for Meliorating the Condition of the Jews by long journeys in foreign countries.
where, from hLs arrival in 1816 to 183", he The deputation sent forth by the General
had been privileged to travel upwards of A.ssembly in 18.'j9, consisted of Dr. Black,
50.000 miles and preach five thousand one Dr. Keith, Robert MCheyne, and Andrew
hundi-ed and forty-seven times, with good Bonar. Mr. Woodrow was unable to go
grounds for the conviction that hundreds of through illness.
souls had been spiritually and permanently Robert M'Cheyne the instrument of
blessed. doing a great work for God in Dundee. Even
During the last nine months of his life, his look in the pulpit had led to thesaU-ation
as he was walking through the valley of dark of souls. And yet his health became so
shadow, he was sometimes in unspeakable impaired that he was obliged to withdraw
bodily p lin, and yet he could exclaim with from his pulpit and his flock. He went to
Paul, " Goi hath not given me the spirit of hLs old home in Edinburgh, with the pillar of
fear, but of power, and of love and of a cloud and fire going before as a guiding,
sound mind." He made the remark again guarding, and gladdening light. The most
and again, " My JewLsh brethen have often momentous results often hang upon the
said that I was a hypocrite, and that I should slenderest threads, that God, the Almighty
never die a Christian but / ;'//( Uiem to know
: Maker, Mover, and Master of the Universe,
that the;/ vere miitaktn.'' A few hours before may have all the glory. Our venenilile
his death he was asked, " Are the skies still friend, Dr. Andrew Bonar, in his Ix-autiful
bright before you ? " "0 yes / have never Memoir Jl'Cheyne, gives one of those
luvl a doubt."

Soon after this he was asked

threads in the following passage " He :

in regard to his standing in Christ and his (M'Cheyne) was still hoping for, and
peace in the prospect of death, and he replied, submissively asking from the Lord, speedy
" Unshaken." restoration to his people in Dundee,
12 Memories of Gospel Triumphs among the Jews.

and occasional!)- sending to them an epistle filled with joy and wonder. His medical
that breathed the true pastor's soul when ; friends highly ap})roved of the proposal, as
one da}', as he was walking with Dr. Cand- being likely to conduce very much to the
lish, conversing ontlie Mission to Israel which
removal of his complaints, the calm, steady,
had lately been resolved on, an idea seemed excitement of such a journey being likely to
suddenly suggested to Dr. Candlish. He restore the tone of his whole constitution."
asked Mr. M'Cheyne what he would think of It was now burnt in upon M'Cheyne's heart


Author of " Narratire of A Mission to the Jews," "Memoir and Remains of En: Rohert M. M'Oieyne,"
and other works.

" being useful to the Jewish cause, during his that he ought to respond to what he was
cessation from labour, by going abroad to convinced was a Divine call to him to arise
make personal inquiiies into the state of and visit the Holy Land on behalf of the
Israel ? " The idea thus suggested led to all Jews. But some of his people could not bear
the after results of the Mission of Inquiry. the thought of parting with their beloved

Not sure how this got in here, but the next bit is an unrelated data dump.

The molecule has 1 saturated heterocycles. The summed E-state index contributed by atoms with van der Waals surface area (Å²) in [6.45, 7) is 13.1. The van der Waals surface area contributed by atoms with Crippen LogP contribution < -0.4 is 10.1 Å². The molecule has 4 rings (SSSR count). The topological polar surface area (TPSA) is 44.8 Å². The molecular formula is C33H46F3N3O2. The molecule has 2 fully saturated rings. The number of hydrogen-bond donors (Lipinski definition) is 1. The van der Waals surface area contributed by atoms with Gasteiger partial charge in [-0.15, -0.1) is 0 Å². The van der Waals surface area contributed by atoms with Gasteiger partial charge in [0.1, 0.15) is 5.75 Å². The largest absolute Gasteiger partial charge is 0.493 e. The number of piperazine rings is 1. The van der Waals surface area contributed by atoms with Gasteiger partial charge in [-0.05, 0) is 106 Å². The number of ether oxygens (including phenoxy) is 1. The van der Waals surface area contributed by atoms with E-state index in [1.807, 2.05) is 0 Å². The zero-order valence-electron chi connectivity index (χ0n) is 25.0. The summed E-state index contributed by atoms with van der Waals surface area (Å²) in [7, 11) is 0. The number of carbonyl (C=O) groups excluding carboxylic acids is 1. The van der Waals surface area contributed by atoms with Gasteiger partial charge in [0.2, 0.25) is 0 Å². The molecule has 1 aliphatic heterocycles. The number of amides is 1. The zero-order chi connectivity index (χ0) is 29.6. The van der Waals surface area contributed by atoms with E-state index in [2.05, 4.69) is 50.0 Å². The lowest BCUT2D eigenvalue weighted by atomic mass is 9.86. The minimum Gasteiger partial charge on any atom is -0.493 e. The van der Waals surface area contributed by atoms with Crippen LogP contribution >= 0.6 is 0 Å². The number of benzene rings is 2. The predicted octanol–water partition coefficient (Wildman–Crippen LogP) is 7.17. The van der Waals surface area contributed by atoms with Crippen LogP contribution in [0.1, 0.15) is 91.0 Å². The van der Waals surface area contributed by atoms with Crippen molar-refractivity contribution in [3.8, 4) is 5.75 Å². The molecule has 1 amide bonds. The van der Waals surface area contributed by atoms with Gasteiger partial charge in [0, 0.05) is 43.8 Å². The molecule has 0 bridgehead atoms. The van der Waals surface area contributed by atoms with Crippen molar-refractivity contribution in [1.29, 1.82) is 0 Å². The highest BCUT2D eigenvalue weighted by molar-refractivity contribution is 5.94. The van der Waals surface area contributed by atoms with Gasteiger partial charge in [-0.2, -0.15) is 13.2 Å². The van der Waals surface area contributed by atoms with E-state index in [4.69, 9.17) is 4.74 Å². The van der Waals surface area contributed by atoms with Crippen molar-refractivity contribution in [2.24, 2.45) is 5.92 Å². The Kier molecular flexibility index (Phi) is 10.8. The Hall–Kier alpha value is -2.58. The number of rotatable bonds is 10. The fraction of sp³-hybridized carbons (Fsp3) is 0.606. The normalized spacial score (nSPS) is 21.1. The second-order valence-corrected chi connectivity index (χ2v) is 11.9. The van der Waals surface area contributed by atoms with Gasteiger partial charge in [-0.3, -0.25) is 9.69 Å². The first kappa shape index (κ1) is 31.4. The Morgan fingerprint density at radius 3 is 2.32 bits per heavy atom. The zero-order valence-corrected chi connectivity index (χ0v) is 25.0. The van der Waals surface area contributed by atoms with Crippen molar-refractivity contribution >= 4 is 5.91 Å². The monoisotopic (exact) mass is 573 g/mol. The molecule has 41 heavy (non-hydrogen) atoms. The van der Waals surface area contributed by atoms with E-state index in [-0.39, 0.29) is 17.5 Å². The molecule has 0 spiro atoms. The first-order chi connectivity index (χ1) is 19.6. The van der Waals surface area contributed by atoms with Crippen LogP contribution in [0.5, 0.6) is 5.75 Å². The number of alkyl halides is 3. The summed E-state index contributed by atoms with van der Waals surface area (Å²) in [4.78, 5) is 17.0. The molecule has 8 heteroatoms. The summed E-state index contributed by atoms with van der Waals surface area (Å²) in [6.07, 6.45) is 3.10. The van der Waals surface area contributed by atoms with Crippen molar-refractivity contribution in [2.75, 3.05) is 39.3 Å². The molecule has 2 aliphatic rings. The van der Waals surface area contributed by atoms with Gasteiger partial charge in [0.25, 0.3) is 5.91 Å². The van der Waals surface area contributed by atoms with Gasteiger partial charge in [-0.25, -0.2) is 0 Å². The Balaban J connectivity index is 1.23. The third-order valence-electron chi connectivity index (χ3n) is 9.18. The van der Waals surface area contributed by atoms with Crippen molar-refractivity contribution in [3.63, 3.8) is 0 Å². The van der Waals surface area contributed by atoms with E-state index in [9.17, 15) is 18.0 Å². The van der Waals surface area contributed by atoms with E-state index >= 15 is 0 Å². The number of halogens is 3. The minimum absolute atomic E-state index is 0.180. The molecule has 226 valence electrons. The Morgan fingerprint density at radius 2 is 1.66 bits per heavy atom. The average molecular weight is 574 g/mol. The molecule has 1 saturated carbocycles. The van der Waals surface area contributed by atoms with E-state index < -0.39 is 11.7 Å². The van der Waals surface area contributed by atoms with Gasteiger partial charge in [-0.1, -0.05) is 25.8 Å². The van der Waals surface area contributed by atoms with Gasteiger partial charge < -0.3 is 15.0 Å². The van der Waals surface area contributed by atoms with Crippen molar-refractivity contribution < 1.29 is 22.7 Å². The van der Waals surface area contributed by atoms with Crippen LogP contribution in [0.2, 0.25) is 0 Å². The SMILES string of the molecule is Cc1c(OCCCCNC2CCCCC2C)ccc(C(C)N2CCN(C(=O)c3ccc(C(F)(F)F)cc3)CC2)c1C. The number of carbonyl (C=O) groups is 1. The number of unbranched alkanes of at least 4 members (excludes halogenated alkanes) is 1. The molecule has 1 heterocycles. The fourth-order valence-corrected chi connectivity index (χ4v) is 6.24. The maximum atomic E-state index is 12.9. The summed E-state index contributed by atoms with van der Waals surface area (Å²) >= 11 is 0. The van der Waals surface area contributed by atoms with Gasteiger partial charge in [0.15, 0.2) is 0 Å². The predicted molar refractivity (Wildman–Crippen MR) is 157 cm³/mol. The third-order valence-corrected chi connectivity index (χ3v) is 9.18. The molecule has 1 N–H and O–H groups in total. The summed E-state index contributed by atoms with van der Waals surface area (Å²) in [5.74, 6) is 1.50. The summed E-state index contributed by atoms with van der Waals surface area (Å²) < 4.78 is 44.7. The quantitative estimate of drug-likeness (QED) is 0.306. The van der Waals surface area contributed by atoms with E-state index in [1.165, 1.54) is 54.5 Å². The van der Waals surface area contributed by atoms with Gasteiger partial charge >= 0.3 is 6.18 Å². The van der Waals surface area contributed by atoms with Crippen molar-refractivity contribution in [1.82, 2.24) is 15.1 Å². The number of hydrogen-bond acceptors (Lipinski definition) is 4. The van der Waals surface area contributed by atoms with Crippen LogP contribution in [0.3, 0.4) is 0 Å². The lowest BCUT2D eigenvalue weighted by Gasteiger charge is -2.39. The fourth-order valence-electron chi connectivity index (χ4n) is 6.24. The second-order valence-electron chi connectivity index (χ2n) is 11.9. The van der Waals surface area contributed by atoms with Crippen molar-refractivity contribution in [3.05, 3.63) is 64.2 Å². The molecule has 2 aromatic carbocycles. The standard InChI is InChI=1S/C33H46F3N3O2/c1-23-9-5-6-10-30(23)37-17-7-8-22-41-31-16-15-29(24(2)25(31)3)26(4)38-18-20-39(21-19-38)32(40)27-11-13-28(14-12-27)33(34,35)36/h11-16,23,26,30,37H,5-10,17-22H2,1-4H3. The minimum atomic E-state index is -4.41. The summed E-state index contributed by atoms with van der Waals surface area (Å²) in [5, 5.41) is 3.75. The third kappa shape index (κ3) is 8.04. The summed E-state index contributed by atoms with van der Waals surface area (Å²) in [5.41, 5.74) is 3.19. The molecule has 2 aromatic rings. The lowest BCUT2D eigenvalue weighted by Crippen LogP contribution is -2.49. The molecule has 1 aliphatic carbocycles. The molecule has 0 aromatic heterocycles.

Mr. M'Cheyne found himself all at once pastor, and they did all they could to persuade
called to carry .salvation to the Jews as he him not to go. It was hinted that the soul-
had hitherto done to the Gentiles, and his soul saving work at home would be hindered if he
The Jiihilce MeetiTiga of the British Society. 13

left them. But after he had the assurance to me in many a dark hour. God has
that his lifeloiiff friend, Andrew Bonar wonderfully presei-ved us through your
would accompany him, nothing could move prayers. In the south of the Holy Ljind
him from his jiurpose. They went, and it we were daily expj.sed to the plague. Every
was while they were away on th:;i/ mission of night we heard the wail of the mourners going
love to the Jews, that a revival burst forth al)out the streets of Jerusalem yet no plague

in Kilsyth anil in Mr. M'Cheyne's Church, came near our dwelling."

Dundee, the lilcssed ett'ects of wiiich will not
hefully known until the books are opened in HERE IS ANOTllEK.
the great Hereafter. " Of the Holy Land I can only say, like the
In Mr. M'Cheyne's Tenth Pastoral Letter, Queen of Sheba, '
that the half was not told
headed and dated, Ereslau in Prussia, me.' I shall always reckon it one of the
October 16th, 18.39, there are two or three greatest temporal blessings of my lot, that I
word pictures which show that afflictions are have been led to wander over its mountains,
included in the catalogue of God's with my
Bible in my hand to sit by its
benedictions that His tenderest mercies
; wells, and to meditate among its ruined
often come to us hidden under the wings of cities. Not a single day did we spend tliere
His roughest winds. without reading, in the land itself, the most
wonderful traces of God's anger and of
HEKE IS OXE OF THESE FICTURES. His love. Several times we went to the
" From the day we left Egypt till we came Mount of Olives, to the (iarden of
to !Mount
Lebanon, for more than two njane, to the Pool of Siloam, and to the
months we were con.stantly journeying from village of Bethany, and every stone .seemed to
place to place, living in tents, without the speak of the love of God to sinners. These
lu.xury of a chair or a bed. In these circum- places are probably very little altered from
stances, with my weak body, and under a what thej' were in the days when Jesus
burning sun, you must not wonder at my tabernacled among men, and they all seemed